Lagos Noir

Author: 

The cover to Lagos NoirNew York. Akashic Books. 2018. 217 pages.

In the nearly fifteen years since Akashic Books premiered its Noir anthology, the short-fiction series has examined the criminal and often perilous reality of the most densely populated regions around the world. Continuing its trend of illuminating local literary giants and conjuring an almost mythological sense of mystery, Lagos Noir is a striking collection of prose birthed from Nigeria’s largest city.

Partitioned into three movements focused on crime, family turmoil, and migration, respectively, the text rarely stutters with the thematic corners it explores. The curation shines in blending starkly different voices as each sequential episode dovetails into the next with ease. For instance, the first part, “Cops and Robbers,” begins with a tale of police corruption, framing concepts like extortion and brutality, so the following works require little elaboration. The final part, “Arrivals and Departures,” is a bit less fluid in this fashion but still justified in its independence nonetheless.

Covering one of the widest spectrums of genre-inspired stories, Chris Abani is as masterful as he is meticulous in his assembly of noir. Whereas Chicka Unigwe’s “Heaven’s Gate” details the plight of a young up-and-comer struggling to survive in Lagos’s often apathetic streets, Wale Lawal’s “Joy” examines the dark considerations and resolve spurred from postpartum terror. Moments of action, contemplation, and dark humor yield a flavorful vision of the collection’s titular locale.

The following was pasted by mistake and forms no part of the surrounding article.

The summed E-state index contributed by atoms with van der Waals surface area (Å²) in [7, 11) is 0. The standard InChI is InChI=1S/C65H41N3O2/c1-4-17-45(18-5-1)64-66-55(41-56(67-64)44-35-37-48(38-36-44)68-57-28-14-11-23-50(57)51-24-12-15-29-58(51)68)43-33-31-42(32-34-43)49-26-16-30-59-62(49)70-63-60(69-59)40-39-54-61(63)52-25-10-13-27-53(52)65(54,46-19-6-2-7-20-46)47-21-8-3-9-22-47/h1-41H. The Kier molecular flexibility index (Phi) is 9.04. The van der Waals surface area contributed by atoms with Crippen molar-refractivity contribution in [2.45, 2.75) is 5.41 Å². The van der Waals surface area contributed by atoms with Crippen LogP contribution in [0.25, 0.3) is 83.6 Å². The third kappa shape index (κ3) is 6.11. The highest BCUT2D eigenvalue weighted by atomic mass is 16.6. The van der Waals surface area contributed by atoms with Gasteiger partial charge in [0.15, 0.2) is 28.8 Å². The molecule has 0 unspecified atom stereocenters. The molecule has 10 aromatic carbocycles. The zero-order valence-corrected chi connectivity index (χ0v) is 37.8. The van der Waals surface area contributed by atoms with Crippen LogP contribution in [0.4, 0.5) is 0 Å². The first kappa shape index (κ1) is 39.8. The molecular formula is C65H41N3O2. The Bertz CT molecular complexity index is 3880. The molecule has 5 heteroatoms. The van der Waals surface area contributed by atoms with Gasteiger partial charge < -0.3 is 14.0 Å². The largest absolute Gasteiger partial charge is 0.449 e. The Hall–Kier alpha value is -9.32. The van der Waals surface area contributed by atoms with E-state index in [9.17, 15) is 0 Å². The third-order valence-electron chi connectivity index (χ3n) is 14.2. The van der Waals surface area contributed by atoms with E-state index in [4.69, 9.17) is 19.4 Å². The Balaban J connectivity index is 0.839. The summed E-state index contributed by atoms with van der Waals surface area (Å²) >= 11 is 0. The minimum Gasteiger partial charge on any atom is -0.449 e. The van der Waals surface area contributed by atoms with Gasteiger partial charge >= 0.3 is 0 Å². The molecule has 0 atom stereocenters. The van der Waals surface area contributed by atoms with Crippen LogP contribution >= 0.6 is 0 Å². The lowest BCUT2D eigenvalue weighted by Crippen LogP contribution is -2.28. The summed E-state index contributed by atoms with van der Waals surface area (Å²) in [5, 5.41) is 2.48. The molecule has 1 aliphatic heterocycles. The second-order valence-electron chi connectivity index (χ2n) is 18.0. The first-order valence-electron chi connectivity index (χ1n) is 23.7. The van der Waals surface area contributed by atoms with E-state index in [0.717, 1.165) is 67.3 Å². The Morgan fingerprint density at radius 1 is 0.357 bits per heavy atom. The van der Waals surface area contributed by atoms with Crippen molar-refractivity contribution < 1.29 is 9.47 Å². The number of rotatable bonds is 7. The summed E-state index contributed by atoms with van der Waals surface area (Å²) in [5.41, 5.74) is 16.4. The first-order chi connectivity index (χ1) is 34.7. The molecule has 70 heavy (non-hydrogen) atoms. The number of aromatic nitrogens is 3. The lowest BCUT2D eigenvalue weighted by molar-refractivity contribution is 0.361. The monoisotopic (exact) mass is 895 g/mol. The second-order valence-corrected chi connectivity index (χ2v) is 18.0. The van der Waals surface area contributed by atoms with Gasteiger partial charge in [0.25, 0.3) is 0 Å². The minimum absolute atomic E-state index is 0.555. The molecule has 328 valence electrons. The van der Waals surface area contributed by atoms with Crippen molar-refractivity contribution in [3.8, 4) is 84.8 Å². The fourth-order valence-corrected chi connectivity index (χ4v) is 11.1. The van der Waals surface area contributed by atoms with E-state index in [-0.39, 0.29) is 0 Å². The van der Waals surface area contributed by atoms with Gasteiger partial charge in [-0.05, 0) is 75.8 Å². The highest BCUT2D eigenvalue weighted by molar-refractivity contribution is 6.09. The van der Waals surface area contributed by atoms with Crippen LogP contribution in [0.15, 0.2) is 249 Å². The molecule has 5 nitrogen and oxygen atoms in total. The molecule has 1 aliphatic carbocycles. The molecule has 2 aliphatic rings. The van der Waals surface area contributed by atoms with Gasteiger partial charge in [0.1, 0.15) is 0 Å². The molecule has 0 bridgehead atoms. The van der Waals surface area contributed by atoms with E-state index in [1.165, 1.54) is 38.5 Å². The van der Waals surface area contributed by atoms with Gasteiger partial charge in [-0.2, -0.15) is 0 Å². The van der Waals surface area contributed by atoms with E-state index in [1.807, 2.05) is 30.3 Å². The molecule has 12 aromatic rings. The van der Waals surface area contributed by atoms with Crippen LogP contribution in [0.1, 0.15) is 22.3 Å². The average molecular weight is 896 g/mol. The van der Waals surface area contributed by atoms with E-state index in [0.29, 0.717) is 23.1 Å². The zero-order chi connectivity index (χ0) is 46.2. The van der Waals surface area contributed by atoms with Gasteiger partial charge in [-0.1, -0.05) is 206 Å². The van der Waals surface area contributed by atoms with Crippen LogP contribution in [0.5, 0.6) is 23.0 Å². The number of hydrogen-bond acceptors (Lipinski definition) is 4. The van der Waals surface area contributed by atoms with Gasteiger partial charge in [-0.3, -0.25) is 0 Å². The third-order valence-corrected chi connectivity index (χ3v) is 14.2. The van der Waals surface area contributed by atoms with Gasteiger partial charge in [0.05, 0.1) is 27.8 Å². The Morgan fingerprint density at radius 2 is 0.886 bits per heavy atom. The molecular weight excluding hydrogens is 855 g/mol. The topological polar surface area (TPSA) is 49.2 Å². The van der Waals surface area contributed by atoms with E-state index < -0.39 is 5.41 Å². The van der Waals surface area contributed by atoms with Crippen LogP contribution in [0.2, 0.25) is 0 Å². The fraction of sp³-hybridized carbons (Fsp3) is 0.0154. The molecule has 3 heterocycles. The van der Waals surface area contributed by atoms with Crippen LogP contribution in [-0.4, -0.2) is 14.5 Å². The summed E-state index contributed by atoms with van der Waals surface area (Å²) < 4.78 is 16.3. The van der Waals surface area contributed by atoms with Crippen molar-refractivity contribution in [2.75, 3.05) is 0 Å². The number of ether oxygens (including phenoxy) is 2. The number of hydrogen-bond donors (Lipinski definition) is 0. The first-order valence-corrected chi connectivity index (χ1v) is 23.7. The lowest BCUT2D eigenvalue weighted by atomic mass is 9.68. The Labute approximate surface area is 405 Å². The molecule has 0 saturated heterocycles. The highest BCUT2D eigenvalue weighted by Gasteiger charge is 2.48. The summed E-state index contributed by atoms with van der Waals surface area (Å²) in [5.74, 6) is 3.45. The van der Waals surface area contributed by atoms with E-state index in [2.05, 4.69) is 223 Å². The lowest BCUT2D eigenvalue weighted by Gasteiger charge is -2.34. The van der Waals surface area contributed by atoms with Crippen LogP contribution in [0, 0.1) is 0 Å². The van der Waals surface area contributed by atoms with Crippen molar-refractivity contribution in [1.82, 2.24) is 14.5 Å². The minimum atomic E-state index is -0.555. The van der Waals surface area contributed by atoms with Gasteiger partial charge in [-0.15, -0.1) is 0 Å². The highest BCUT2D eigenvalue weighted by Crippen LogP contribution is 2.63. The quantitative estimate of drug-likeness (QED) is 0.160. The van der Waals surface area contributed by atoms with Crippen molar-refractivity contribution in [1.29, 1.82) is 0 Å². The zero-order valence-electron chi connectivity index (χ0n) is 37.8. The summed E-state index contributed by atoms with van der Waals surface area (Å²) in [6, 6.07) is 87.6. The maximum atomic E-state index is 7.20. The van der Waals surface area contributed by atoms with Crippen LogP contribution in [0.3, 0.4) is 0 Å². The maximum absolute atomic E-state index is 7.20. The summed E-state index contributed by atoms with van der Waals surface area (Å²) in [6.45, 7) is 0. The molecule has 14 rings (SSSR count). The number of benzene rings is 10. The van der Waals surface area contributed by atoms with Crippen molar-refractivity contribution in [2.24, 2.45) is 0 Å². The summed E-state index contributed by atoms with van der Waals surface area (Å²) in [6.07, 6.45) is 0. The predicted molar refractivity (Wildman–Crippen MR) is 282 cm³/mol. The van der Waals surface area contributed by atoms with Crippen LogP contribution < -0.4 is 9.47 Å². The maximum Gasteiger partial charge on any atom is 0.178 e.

A few installments are clear standouts, but their placement does little to sabotage the weight of neighboring entries. Among the strongest, A. Igoni Barrett’s “Just Ignore and Try to Endure” tethers an unending plague of vermin with the plight of advancing one’s station in a graceful yet grotesque manner. ‘Pemi Aguda’s “Choir Boy,” on the other hand, is an abrasive chronicle of human trauma and the development of apathy in the face of violence. Though the deliberation is a bit unclear, the seemingly immortal and eponymous figure of Nnedi Okorafor’s “Showlogo” is oddly yet comically placed behind Unigwe’s tragic “Heaven’s Gate.” The mingling of myth with reality and the subtle connections between each narrative are the strongest indicators of text’s power as an anthology.

Lagos Noir is a colorful and harrowing vision preserving the distinct voice of each contributor contained within its pages. The collection carries a moving and self-contained quality while simultaneously sparking hope that the Noir series will eventually forge its way into further explorations of Africa.

Daniel Bokemper
Oklahoma City

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